The Prince of Parody
Although it may seem unlikely, Weird Al Yankovic has gone from a quirky side act to one of the biggest names in humor-tinged rock. A prime proponent of parody, Yankovic satirized countless hits and racked up four Grammys, four Gold records, and six Platinum records in the process. His 14th and most recent album, Mandatory Fun, even went No. 1 on the Billboard charts. This month, Yankovic will be hitting the stage at the Tarrytown Music Hall, where the eminently silly singer-songwriter will demonstrate why he is just getting started.
March 9 – May 27
Nyack’s Edward Hopper House is known for outstanding exhibitions, and their new show, Sean Scully: No Words, is no exception. Scully creates mind-bending abstract paintings with thick applications of multicolored stripes vaguely referencing the natural world. The Irish-born painter is a Turner Prize nominee and is widely considered one of the most enduring names in abstract art. His works have been collected everywhere from The Metropolitan Museum of Art to London’s Tate Modern. This month, check out Scully’s eye-popping creations in-person.
Having performed alongside the likes of Elvis Presley, Marvin Gaye, and Bruce Springsteen, it’s safe to say Darlene Love has earned a place among music’s most respected songstresses. Love’s No. 1 smash-hit, “He’s a Rebel,” led her to be included among Rolling Stone’s list of the 100 Greatest Singers, and the multitalented performer has even appeared in a handful of films. This month, local audiences will have the rare opportunity to see Love in the flesh when she hits the stage at the Tarrytown Music Hall. With a career stretching back more than 50 years, now is the time to fall in love with Darlene.
The most popular musicals of the Great White Way are spoofed during the 35th anniversary tour of this long-running New York tradition. On show this month at the White Plains Performing Arts Center, Forbidden Broadway satirizes productions ranging from Phantom of the Opera to Wicked, with an extra dash of tongue-in-cheek sass. The laughs have even been recently updated with the addition of Hamilton and Once to the lineup of 30 Broadway gems receiving their comeuppances. Now is your chance to finally poke a little fun at some of the plays that make Broadway great.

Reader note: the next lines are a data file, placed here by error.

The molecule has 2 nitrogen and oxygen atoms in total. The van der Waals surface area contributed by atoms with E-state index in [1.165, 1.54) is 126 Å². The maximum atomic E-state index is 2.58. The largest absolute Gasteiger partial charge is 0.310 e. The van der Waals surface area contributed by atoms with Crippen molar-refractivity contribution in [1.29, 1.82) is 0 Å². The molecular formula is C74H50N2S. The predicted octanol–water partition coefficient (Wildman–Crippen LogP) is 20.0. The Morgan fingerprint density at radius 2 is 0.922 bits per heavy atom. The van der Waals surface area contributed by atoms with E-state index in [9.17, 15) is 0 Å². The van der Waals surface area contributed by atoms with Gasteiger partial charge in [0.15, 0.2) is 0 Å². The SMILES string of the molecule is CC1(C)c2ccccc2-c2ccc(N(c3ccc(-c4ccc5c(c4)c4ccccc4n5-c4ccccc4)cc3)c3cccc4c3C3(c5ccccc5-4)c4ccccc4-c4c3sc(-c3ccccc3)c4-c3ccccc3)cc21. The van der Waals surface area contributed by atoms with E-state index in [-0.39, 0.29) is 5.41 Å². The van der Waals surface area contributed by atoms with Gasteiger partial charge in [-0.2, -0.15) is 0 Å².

Nowadays, Stanley Kubrick’s groundbreaking and darkly funny 1964 film no longer seems so far-fetched. A hit in its day, Dr. Strangelove played on Cold War fears and simultaneously ushered Kubrick into the upper echelon of 20th-century filmmakers. This month, local audiences can see the acclaimed comedy at Mamaroneck’s Emelin Theatre, where Emelin Film Club programmer David Schwartz will introduce the morbidly funny movie. Take a seat and check out the sillier side of wartime worries.
Ballet of the Ball
Believe it or not, Westchester is home to one of the most accomplished young ballet companies in the country. Ballet Des Amériques, which was founded in 2011 by acclaimed choreographer Carole Alexis, includes both a professional company and pre-professional ballet conservatory. This month, Alexis’ talented troupe will take to the stage for an evening of dance at the company’s Port Chester home, where they will display the fancy footwork that has placed them among the most celebrated companies in the region.
Glowing Back in Time
Kids of all ages are invited to follow a curious dinosaur on the loose during this event composed of equal parts light show and puppetry performance. DINO Light is a glow-in-the-dark adventure created by Lighthouse Theatre, the same Jim Henson Foundation Grant-winning company that produced Moonmouse and The Ugly Duckling. Those with a soft spot for giant reptiles should head to The Emelin Theatre in Mamaroneck for a truly unique family-friendly performance.
Just because artwork seems to be everywhere doesn’t mean every artist has an equal chance of hitting it big. The Clay Art Center’s powerful new show, They, features the work of marginalized and historically underrepresented artists who deserve a closer look. From March 31 to May 26, issues including class, race, gender, and religion are broached in this exhibition, which features works by Lauren Sandler, Kahlil Irving, Christina Erives, and Robert Lugo, among many others.